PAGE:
The Boy and the Samurai

The Boy and the Samurai

5.0 5
by Erik Christian Haugaard, George Guidall, Alex Kalajzic
     
 

View All Available Formats & Editions

On his own in the teeming city, orphaned Saru learns to survive. He begs, steals, and fights for what he needs. He finds danger in bandits and street gangs, charity in tentative friendships with a priest and a cook’s young daughter, and comfort from his little cat, Neko. But Saru trusts no one, until he meets a samurai and agrees to help in the rescue of his

See more details below

Overview

On his own in the teeming city, orphaned Saru learns to survive. He begs, steals, and fights for what he needs. He finds danger in bandits and street gangs, charity in tentative friendships with a priest and a cook’s young daughter, and comfort from his little cat, Neko. But Saru trusts no one, until he meets a samurai and agrees to help in the rescue of his wife, held hostage in the castle. How can a street urchin and a lone warrior prevail

Editorial Reviews

Publishers Weekly - Publisher's Weekly
Saru (``monkey'') lives by begging in feudal Japan. Orphaned and abandoned, Saru watches the constant battling of the warlords and their hired samurai with disgust. He recalls his adventures as a street urchin--he runs afoul of a band of thieves, then sees them massacred; he spends the winter alone living under the shrine of a minor deity, and makes a true friend in Priest Jogen. It is with Jogen that Saru has his greatest adventure. Despite his prejudice against samurai, the boy concocts a plot to rescue the imprisoned wife of the samurai Murakami. Offering a vivid look at an unusual place and time, Haugaard ( The Samurai's Tale ) has created a character that will linger in the reader's memory. Saru's story is drawn with a verisimilitude that overcomes a potentially alien setting, and makes his reminiscences immediate and sympathetic. Ages 10-14. (Mar.)
Children's Literature
Saru is a street urchin in Japan, as his father was killed in battle and his mother is dead from childbirth. He lives in the back of a shrine with a stray cat for warmth and friendship. In a time of poverty and greed, when the shoguns come and go depending on who wins the bloody fights, when gangs and thieves are prevalent, and the Samurai are arrogant and ruthless, Saru is a kind and caring boy. A priest, on his own quiet path to Buddha, admires this quality and takes Saru in. The Samurai defend the shoguns, but when their warlord falls, they are without work and become thieves themselves. One Samurai, however, is undemanding and gentle. Saru and the priest help him rescue his wife from the ruling shogun's castle and escape to a small village by the sea. Ten to twelve-year-old boys will identify with the character, who avoids membership in a gang of thieves, helps an innkeeper ambush the robbers, hides from the ones who escaped, and saves a damsel in distress. In the end, it is not always best to be rich and powerful, but better to be humble and unassuming. "There is not one, but many roads to Buddha." Each person must find his own way. 2000 (orig. 1991), Houghton Mifflin, $16.00 and $6.95. Ages 11 to 14. Reviewer: Janet L. Rose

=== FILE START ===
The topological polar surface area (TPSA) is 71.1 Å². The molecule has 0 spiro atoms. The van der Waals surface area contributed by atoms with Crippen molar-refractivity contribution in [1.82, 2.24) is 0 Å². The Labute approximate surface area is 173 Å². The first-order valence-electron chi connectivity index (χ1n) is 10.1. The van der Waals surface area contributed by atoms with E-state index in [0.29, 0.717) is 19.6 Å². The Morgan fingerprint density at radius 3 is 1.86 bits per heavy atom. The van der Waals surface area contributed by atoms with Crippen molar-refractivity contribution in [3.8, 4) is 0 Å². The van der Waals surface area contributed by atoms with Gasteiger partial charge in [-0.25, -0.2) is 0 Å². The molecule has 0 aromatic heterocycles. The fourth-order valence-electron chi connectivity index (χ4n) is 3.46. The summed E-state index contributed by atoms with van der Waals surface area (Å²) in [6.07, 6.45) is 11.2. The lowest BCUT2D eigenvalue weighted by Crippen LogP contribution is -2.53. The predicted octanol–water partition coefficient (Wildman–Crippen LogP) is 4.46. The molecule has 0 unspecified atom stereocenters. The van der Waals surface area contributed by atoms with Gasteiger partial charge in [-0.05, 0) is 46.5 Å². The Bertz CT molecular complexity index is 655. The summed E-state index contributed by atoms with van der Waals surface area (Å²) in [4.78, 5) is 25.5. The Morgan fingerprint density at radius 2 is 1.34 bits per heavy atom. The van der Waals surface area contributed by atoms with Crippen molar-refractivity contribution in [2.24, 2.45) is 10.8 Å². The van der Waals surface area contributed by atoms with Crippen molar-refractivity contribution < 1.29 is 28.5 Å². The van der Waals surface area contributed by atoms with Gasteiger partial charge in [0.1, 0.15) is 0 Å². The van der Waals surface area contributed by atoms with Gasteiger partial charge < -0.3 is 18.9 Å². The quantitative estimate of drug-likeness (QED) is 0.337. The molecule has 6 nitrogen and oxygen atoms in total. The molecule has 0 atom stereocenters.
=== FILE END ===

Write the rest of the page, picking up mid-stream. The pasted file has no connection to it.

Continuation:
School Library Journal - School Library Journal
Gr 5 Up-- In feudal Japan, orphan Saru lives by his wits in a city still threatened by the conflict of rival warlords. He spends winter nights under a little-used shrine, with only a stray cat for warmth; eventually, he makes a few friends who change his life. Saru is likable, the other characters interesting, and the story often moving--the little cat is an excellent touch--but this book does not deliver. The plot moves slowly, with repetition of philosophical ideas and devices. The promised Samurai of the title shows up two thirds into the story, while other apparently major characters are set up, and then do not play large roles. The viewpoint is that of the adult looking back, and is sometimes overly mature. While Saru's insights into the plight of women in his society are laudable, they are also anachronistic. The preface is slow-moving and remote, and may alienate readers. The setting, however, is beautifully realized. Haugaard subtly conveys the foolishness of the feuding warlords, and how their behavior affects the common people; he is realistic about poverty without dwelling too much on the lurid details. The philosophy of the Samurai is introduced easily, as are the beliefs of Buddhism. The language unselfconsciously evokes the patterns of Japanese speech. Fantasy readers, primed to enjoy other cultures, may like this, as may those who have enjoyed the works of Katherine Paterson set in Japan, and Lensey Namioka's tales. --Annette Curtis Klause, Montgomery County Department of Public Libraries, MD

Read More

Product Details

ISBN-13:
9781556907807
Publisher:
Recorded Books, LLC
Publication date:
02/01/2002
Edition description:
Unabridged
Age Range:
12 Years

Customer Reviews

Average Review:

Write a Review

and post it to your social network

     

Most Helpful Customer Reviews

See all customer reviews >